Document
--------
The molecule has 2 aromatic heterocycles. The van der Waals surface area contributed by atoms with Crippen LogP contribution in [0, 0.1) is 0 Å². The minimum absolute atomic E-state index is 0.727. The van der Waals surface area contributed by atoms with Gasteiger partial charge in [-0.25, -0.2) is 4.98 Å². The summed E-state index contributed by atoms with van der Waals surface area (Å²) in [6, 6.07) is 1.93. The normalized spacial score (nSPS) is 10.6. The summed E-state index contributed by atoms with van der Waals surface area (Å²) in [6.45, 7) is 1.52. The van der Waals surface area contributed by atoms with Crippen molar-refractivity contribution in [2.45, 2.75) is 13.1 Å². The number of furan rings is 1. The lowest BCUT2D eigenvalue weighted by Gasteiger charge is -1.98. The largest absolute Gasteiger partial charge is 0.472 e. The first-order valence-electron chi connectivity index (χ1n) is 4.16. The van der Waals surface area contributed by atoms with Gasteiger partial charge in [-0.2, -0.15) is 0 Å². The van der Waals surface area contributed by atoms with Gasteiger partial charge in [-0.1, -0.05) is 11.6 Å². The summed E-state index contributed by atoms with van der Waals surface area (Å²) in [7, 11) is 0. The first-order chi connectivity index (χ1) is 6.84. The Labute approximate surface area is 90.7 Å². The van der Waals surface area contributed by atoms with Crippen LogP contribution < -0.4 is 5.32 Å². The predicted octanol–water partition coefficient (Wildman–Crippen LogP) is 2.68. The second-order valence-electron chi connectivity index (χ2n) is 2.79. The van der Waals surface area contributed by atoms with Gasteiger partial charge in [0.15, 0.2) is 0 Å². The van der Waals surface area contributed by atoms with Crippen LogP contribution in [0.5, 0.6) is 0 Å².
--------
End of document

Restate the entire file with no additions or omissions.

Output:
The molecule has 2 aromatic heterocycles. The van der Waals surface area contributed by atoms with Crippen LogP contribution in [0, 0.1) is 0 Å². The minimum absolute atomic E-state index is 0.727. The van der Waals surface area contributed by atoms with Gasteiger partial charge in [-0.25, -0.2) is 4.98 Å². The summed E-state index contributed by atoms with van der Waals surface area (Å²) in [6, 6.07) is 1.93. The normalized spacial score (nSPS) is 10.6. The summed E-state index contributed by atoms with van der Waals surface area (Å²) in [6.45, 7) is 1.52. The van der Waals surface area contributed by atoms with Crippen molar-refractivity contribution in [2.45, 2.75) is 13.1 Å². The number of furan rings is 1. The lowest BCUT2D eigenvalue weighted by Gasteiger charge is -1.98. The largest absolute Gasteiger partial charge is 0.472 e. The first-order valence-electron chi connectivity index (χ1n) is 4.16. The van der Waals surface area contributed by atoms with Gasteiger partial charge in [-0.2, -0.15) is 0 Å². The van der Waals surface area contributed by atoms with Gasteiger partial charge in [-0.1, -0.05) is 11.6 Å². The summed E-state index contributed by atoms with van der Waals surface area (Å²) in [7, 11) is 0. The first-order chi connectivity index (χ1) is 6.84. The Labute approximate surface area is 90.7 Å². The van der Waals surface area contributed by atoms with Crippen LogP contribution < -0.4 is 5.32 Å². The predicted octanol–water partition coefficient (Wildman–Crippen LogP) is 2.68. The second-order valence-electron chi connectivity index (χ2n) is 2.79. The van der Waals surface area contributed by atoms with Gasteiger partial charge in [0.15, 0.2) is 0 Å². The van der Waals surface area contributed by atoms with Crippen LogP contribution in [0.5, 0.6) is 0 Å².